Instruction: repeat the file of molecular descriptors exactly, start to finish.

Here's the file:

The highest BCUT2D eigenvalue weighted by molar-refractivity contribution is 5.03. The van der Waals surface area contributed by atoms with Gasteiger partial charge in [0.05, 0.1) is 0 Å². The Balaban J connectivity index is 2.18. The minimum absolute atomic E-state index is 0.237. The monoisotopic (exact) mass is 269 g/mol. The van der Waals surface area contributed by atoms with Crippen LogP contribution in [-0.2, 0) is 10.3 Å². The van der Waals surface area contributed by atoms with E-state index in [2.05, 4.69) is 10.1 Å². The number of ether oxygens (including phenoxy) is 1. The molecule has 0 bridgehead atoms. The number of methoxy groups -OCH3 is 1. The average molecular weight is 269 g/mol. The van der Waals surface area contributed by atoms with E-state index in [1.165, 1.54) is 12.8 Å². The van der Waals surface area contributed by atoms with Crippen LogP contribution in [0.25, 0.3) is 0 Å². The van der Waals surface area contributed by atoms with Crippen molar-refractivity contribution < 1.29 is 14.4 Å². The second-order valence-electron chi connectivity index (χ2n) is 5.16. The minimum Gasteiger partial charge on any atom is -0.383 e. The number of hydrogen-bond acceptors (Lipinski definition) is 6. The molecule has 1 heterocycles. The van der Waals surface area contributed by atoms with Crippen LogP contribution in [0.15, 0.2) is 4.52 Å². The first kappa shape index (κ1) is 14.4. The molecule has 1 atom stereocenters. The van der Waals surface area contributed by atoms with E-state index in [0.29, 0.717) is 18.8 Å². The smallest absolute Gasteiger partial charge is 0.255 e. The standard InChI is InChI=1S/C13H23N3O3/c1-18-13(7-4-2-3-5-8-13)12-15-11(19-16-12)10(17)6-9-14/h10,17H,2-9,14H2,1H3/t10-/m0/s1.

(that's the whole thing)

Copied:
The highest BCUT2D eigenvalue weighted by molar-refractivity contribution is 5.03. The van der Waals surface area contributed by atoms with Gasteiger partial charge in [0.05, 0.1) is 0 Å². The Balaban J connectivity index is 2.18. The minimum absolute atomic E-state index is 0.237. The monoisotopic (exact) mass is 269 g/mol. The van der Waals surface area contributed by atoms with Crippen LogP contribution in [-0.2, 0) is 10.3 Å². The van der Waals surface area contributed by atoms with E-state index in [2.05, 4.69) is 10.1 Å². The number of ether oxygens (including phenoxy) is 1. The molecule has 0 bridgehead atoms. The number of methoxy groups -OCH3 is 1. The average molecular weight is 269 g/mol. The van der Waals surface area contributed by atoms with E-state index in [1.165, 1.54) is 12.8 Å². The van der Waals surface area contributed by atoms with Crippen LogP contribution in [0.25, 0.3) is 0 Å². The van der Waals surface area contributed by atoms with Crippen molar-refractivity contribution < 1.29 is 14.4 Å². The second-order valence-electron chi connectivity index (χ2n) is 5.16. The minimum Gasteiger partial charge on any atom is -0.383 e. The number of hydrogen-bond acceptors (Lipinski definition) is 6. The molecule has 1 heterocycles. The van der Waals surface area contributed by atoms with Crippen LogP contribution in [0.15, 0.2) is 4.52 Å². The first kappa shape index (κ1) is 14.4. The molecule has 1 atom stereocenters. The van der Waals surface area contributed by atoms with E-state index in [0.29, 0.717) is 18.8 Å². The smallest absolute Gasteiger partial charge is 0.255 e. The standard InChI is InChI=1S/C13H23N3O3/c1-18-13(7-4-2-3-5-8-13)12-15-11(19-16-12)10(17)6-9-14/h10,17H,2-9,14H2,1H3/t10-/m0/s1.